In the last seven- eight years, Greece has been experiencing one of its most difficult moments due to a severe austerity crisis. As a result, a large number of Greeks have migrated to Australia in search of a better future. Many Greek parents choose to take their children to Greek schools in order to maintain the identity of their country of origin, but we know that some of these children often struggle with their English. What advice can you give to parents regarding children’s language adaptations to bilingual environments?
It is important for families to speak their language at home – it is a bridge between generations, and a second language helps children in so many ways. Parents’ mother tongue should be seen as a gift to pass on to children – in addition to English everyone learns in Australia. We also know that different generations (e.g. grandparents and grandchildren) develop stronger bonds when communicating in Greek. What happens when the Greek-speaking yayá can’t speak to her grandchildren and they can’t speak back to her?
But there are other benefits. Learning how to read and write in Greek for instance can help children with their reading and writing in English. Once you have learnt how to use an alphabet (even if it’s a different one), you know the mechanics of reading and writing. It’s easy then to learn the English alphabet, and transfer those skills. In addition, Greek also has a more consistent spelling system than English – this means that students can move to read more quickly than in English, as they don’t get stuck on spelling confusions, like the ‘gh’ sound in the English language which is pronounced differently in the words ‘cough’ and ‘through’.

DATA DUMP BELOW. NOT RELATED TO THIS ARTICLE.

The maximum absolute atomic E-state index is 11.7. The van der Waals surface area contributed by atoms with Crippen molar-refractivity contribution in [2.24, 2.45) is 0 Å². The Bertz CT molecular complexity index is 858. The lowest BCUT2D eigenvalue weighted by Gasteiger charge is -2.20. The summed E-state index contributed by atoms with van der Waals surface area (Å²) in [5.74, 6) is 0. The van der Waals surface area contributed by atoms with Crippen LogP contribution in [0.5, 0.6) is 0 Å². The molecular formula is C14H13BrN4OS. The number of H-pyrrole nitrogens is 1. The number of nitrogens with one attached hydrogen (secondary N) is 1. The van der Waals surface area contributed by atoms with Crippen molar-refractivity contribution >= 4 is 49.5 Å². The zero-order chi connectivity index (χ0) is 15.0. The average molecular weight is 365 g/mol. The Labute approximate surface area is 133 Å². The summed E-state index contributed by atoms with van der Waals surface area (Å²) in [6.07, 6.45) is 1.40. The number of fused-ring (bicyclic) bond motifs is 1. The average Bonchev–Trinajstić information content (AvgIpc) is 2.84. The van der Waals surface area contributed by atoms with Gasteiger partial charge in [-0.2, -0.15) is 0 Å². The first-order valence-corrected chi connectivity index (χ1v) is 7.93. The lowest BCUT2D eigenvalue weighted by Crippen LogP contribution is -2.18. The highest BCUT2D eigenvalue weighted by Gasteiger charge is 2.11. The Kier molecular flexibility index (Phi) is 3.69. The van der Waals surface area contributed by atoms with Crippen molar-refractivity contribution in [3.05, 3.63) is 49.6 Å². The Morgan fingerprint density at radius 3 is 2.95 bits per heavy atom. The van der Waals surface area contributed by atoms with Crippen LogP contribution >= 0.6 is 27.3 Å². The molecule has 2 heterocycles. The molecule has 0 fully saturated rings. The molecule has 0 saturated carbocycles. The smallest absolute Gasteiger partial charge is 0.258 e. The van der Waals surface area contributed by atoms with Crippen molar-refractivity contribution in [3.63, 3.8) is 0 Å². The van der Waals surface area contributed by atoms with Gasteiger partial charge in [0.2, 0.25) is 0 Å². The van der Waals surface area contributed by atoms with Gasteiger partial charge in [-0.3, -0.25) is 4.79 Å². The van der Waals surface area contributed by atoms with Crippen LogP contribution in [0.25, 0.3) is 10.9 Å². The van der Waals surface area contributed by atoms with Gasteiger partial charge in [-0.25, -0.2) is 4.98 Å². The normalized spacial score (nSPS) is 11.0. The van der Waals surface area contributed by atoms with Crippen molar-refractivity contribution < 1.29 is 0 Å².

[Parallel to the austerity crisis, Greece has had to deal with an important wave, influx of humanitarian refugees and migrants that come from countries that are either in a state of war and/or violate human rights. During these last 2 years most of the government’s efforts were targeted towards ensuring their settlement. It is presumed that in the next few years, the government’s efforts and policies will be more directed towards their social, cultural and political inclusion.] As language policy academic, what steps should the Greek governments take in order to support the integration of young immigrant children and their parents’ needs for the labor market?
In Australia, in the 1950s and 1960s, migrants were encouraged to lose their languages as soon as possible. Eventually, we learnt that there was no need to force children to give up their mother tongue (otherwise we wouldn’t have Greek-speaking children in Melbourne today!). People are capable of speaking more than one language and being very successful in life and contributing to the new society they live in. So our governments started encouraging the establishment of afterhours language schools) – which are still an important feature of the Greek community in Australia. These schools maintain family links but also support integration into the new country as they learn English during the day in a mainstream school. Bilingual Greek Australians are very lucky as a result. Greek Australians are well integrated and links with Greece are maintained at the same time – something Greece sees as very important. Obviously, governments should also provide adequate language teaching to arriving adults and children in English if coming to Australia. In Greece, governments should continue offering adequate language teaching in the Greek language for people arriving to Greece. People need the necessary language skills to integrate into work, school and society.